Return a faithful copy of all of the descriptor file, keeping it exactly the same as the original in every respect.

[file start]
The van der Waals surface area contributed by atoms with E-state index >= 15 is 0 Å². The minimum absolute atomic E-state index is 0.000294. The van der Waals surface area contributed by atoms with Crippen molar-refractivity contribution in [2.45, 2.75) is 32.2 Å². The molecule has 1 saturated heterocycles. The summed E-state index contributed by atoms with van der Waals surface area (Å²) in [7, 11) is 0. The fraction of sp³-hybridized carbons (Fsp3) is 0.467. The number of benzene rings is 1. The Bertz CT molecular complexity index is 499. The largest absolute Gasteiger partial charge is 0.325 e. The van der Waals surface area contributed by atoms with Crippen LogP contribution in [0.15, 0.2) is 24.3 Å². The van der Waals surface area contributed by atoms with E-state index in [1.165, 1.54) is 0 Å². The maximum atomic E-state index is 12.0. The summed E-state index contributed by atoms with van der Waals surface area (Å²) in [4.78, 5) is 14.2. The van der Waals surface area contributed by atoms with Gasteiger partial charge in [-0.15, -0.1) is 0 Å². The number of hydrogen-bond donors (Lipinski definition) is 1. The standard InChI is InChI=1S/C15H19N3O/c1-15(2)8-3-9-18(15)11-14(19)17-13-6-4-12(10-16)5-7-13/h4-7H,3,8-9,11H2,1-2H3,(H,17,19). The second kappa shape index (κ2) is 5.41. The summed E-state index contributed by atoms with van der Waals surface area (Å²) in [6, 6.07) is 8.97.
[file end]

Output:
The van der Waals surface area contributed by atoms with E-state index >= 15 is 0 Å². The minimum absolute atomic E-state index is 0.000294. The van der Waals surface area contributed by atoms with Crippen molar-refractivity contribution in [2.45, 2.75) is 32.2 Å². The molecule has 1 saturated heterocycles. The summed E-state index contributed by atoms with van der Waals surface area (Å²) in [7, 11) is 0. The fraction of sp³-hybridized carbons (Fsp3) is 0.467. The number of benzene rings is 1. The Bertz CT molecular complexity index is 499. The largest absolute Gasteiger partial charge is 0.325 e. The van der Waals surface area contributed by atoms with Crippen LogP contribution in [0.15, 0.2) is 24.3 Å². The van der Waals surface area contributed by atoms with E-state index in [1.165, 1.54) is 0 Å². The maximum atomic E-state index is 12.0. The summed E-state index contributed by atoms with van der Waals surface area (Å²) in [4.78, 5) is 14.2. The van der Waals surface area contributed by atoms with Gasteiger partial charge in [-0.15, -0.1) is 0 Å². The number of hydrogen-bond donors (Lipinski definition) is 1. The standard InChI is InChI=1S/C15H19N3O/c1-15(2)8-3-9-18(15)11-14(19)17-13-6-4-12(10-16)5-7-13/h4-7H,3,8-9,11H2,1-2H3,(H,17,19). The second kappa shape index (κ2) is 5.41. The summed E-state index contributed by atoms with van der Waals surface area (Å²) in [6, 6.07) is 8.97.